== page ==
• Count respiration and heart rate in beats per minute. (1)
  • Calculate drip rates for tube feeds. (2)
  • Measure, reconstitute and calculate dosages using medication protocols, such as variables of volume and weight. (2)
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Data Analysis
  • Compare patients' vital sign measurements, such as temperature, heart rate and blood pressure, to normal ranges. (1)
  • Interpret multiple data readings, e.g. interpret multiple readings of blood glucose to determine the effectiveness of changes to diet and exercise programs. (2)
  • Interpret measurements of patient fluid intake and output to establish the health of patients. (2)
  • Monitor inventories of drugs and supplies to ensure sufficient stock is available when needed. (2)
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Numerical Estimation
  • Estimate quantities of materials and equipment needed for job tasks, e.g. estimate the number of dressings needed for a particular dressing change. (1)
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Job Task Planning and Organizing
  • Licensed practical nurses organize their days, under the general direction of physicians, managers or registered nurses, around regular schedules and around the needs of patients and clients within health facilities, communities or geographic areas. They frequently encounter unexpected situations that require schedule changes and job task reorganization to ensure patients are safe and are receiving optimal care. Their schedules and daily plans must be coordinated with many regulated and unregulated health providers. (2)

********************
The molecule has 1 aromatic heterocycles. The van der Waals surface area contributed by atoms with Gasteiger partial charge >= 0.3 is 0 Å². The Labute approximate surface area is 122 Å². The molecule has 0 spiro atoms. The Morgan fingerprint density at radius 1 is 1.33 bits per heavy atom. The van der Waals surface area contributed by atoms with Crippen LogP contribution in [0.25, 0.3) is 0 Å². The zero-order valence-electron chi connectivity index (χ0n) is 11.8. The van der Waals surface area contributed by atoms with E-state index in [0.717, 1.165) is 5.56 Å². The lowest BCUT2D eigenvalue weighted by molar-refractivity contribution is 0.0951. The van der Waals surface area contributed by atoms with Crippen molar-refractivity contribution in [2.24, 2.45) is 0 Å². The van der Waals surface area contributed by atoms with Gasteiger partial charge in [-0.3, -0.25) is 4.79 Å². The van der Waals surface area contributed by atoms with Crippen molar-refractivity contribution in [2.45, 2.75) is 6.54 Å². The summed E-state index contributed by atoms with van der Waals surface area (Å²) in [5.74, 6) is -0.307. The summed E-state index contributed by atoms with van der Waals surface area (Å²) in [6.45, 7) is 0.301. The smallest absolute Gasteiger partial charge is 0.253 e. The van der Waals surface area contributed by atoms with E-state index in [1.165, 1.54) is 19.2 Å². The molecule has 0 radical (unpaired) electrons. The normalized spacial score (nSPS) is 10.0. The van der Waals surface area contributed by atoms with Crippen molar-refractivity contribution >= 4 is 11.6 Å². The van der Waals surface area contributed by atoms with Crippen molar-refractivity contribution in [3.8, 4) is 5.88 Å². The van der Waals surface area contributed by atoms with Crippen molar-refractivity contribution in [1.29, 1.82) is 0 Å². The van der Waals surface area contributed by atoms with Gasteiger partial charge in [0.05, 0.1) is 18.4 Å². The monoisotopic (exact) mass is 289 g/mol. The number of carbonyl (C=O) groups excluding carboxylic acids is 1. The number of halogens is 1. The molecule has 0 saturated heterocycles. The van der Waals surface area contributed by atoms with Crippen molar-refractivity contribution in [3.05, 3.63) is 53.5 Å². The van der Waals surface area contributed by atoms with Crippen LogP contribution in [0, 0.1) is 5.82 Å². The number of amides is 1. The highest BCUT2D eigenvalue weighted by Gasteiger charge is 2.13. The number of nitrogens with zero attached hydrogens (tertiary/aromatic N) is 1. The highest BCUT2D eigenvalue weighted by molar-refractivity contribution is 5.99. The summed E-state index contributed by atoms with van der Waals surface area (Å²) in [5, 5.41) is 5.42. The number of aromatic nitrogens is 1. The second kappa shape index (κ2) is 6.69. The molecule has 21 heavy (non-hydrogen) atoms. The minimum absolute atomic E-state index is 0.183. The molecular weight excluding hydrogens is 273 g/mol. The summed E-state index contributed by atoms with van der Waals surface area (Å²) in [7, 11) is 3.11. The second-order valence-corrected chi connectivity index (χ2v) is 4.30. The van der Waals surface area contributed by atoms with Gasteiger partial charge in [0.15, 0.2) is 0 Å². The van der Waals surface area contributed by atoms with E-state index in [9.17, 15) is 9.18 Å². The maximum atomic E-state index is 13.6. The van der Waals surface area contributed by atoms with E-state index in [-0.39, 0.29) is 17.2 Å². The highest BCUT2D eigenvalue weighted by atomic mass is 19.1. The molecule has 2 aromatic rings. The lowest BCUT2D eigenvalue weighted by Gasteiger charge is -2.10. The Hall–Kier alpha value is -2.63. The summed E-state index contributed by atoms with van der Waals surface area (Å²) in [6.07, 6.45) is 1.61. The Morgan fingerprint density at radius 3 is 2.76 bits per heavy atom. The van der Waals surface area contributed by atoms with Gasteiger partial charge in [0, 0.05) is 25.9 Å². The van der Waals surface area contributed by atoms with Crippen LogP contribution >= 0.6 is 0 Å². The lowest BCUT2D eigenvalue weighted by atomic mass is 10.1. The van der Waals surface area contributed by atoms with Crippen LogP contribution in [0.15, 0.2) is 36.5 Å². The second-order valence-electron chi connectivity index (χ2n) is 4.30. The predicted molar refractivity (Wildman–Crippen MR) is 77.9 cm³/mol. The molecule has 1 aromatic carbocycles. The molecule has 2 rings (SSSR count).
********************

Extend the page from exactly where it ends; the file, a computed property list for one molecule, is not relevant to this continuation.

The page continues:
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Decision Making
  • Assess the need for assistance when carrying out strenuous job tasks, such as moving heavy patients from one location to another. (1)
  • Decide to inform supervisors about changes in patients' vital signs when you feel the changes are medically significant. (2)
  • Decide if you are competent and properly credentialed to perform procedures, such as changing surgical dressings. (2)
  • Decide to change patients' daily routines or schedules of activities, e.g. licensed practical nurses may decide to move a patient into the lounge to socialize with other patients or move an immune suppressed client to a private room. (2)
  • Decide the order of job tasks, e.g. establish time management plans to deliver care. (2)
  • Decide to adjust rehabilitation programs, e.g. decide to reduce the amount of therapy a patient is to receive because of their discomfort and pain. (3)
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Problem Solving
  • Establish that there are not enough medical supplies to complete procedures. Secure the needed materials before starting the procedure. (1)